The Split in the Human Psyche:

They say rather humorously here in Ireland that the first item on every political agenda in this country is "the split."  Jung is not referring to the split between people here at this stage in this chapter, rather he is pointing out how the human being is by nature a duplex not a simplex - his terms. (See ibid., p. 60)  Or to put it in other terms there is a psychic split between the Conscious and the Unconscious in human beings, with the latter being very strongly to the forefront or very strongly in the ascendant to use two distinct but appropriate metaphors.  Another pair of opposites we could use are the Rational and the Irrational.  Jung uses another pair of opposites in this little classic, and indeed throughout his whole oeuvre to mean the exact same as this pair, namely, Rational and Religious, the latter which he sees to be obviously irrational.  Another pair we could mention in this context is Head and Heart (as Blaise Pacal put it rather astutely: "Le coeur a ses raisons que la raison ne connait point": "The heart has its reasons of which reason knows absolutely nothing!")  Rational and Instinctual would be yet again another oppositional pair.

Oftentimes, indeed far more often than not, human beings who are weighed down under the weight of this psychic split join together to form movements which foment uprisings, revolutions and wars of freedom.  They also join humanitarian movements in an attempt to cure the ills of a very fragmented world.  However, Jung is at pains to point out, and it is hard to gainsay him on this point, that such a drive within any human being to join such movements and attempt to bring about more freedoms of all types for his fellow human creatures is itself an externalization of the inner split, of the desire to seek the wholeness (holiness, integrity, unity, one-ness) of the psyche.  This, I believe is an astute and profound insight given us here by Jung:

The accumulation of individuals who have got into this critical state starts off a mass movement purporting to be the champion of the suppressed.  In accordance with the prevailing tendency of consciousness to seek the source of all ills in the outside world, the cry goes up for political and social changes which, it is supposed, would automatically solve the much clearer problem of the split personality. (Ibid., p. 58)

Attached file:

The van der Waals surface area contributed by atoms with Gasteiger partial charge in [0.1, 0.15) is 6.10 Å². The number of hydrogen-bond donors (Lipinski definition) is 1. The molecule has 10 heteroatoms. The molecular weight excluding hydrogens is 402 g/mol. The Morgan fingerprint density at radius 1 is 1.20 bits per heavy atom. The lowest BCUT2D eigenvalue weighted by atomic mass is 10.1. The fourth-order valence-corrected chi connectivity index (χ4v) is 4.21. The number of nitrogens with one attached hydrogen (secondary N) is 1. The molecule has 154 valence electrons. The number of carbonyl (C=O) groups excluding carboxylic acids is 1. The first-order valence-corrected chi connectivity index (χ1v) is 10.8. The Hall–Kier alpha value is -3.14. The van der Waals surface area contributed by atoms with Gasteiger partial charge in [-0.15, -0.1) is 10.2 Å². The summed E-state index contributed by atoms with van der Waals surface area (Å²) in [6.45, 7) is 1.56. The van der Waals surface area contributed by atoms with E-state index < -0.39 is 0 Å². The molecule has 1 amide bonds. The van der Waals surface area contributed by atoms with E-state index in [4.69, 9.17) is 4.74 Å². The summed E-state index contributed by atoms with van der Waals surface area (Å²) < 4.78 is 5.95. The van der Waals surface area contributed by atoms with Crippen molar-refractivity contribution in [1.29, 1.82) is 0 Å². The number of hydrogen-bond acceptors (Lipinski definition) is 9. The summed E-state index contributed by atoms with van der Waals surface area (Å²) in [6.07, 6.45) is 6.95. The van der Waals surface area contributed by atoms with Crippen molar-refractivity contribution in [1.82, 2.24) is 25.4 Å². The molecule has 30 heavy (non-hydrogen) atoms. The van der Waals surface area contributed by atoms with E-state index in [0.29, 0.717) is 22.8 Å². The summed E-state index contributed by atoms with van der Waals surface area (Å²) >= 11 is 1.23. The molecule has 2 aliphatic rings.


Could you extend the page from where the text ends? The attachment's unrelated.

Neglecting our Instincts leads to Conflict and War

This sub-heading, while not Jung's, is exactly one of the points he goes on to make rather forcefully in this chapter of this wonderful classic.  When we neglect the other pole of our esentially duplex nature, that is, when we concentrate all our energies on the ego and on our consciousness to the detriment of the unconscious, then we are setting ourselves up for trouble, conflict and eventually war.  Remember that this book was written in 1957 and published in 1958 at the height of The Cold War which is alluded to many times throughout.  Also remember that Jung was in his 83rd years and had lived through the atrocities of The Second World War.

Jung then goes on to point out what he considers the worst catastrophe of modern living, namely that humankind has almost totally forgotten that it has a shadow side.  It is through the integration of the shadow or evil side to us into the psyche that we can become whole (holy, one, integrated, individuated).  When we neglect the shadow we begin to externalize it and project it out onto others as Hitler and the Nazis did with the Jews and all other "lesser forms of life!" as this brutal régime would have it.

Neglect of Instincts leads to Ill-health both Mental and Physical

This hardly needs to be said nowadays, but Jung is right to remind his readers that when we neglect the Unconscious, the Gut, the Instincts, the Unconscious, the Heart, the Feeling side of us and allow the Conscious side, the Head, the Thinking side or the Rational part to have an upper hand we are setting ourselves up for illness - either physical or mental.  Physical in so far as all neglect of the psyche leads to psychosomatic problems which come to a head in heart attacks, ulcers, blood pressure, strokes and so on.  Mental in so far as one can pick from as many forms of neuroses that one wishes: unipolar depression, OCD and a myriad of phobias which as many strange names as anyone could care to remember.  In short Jung says: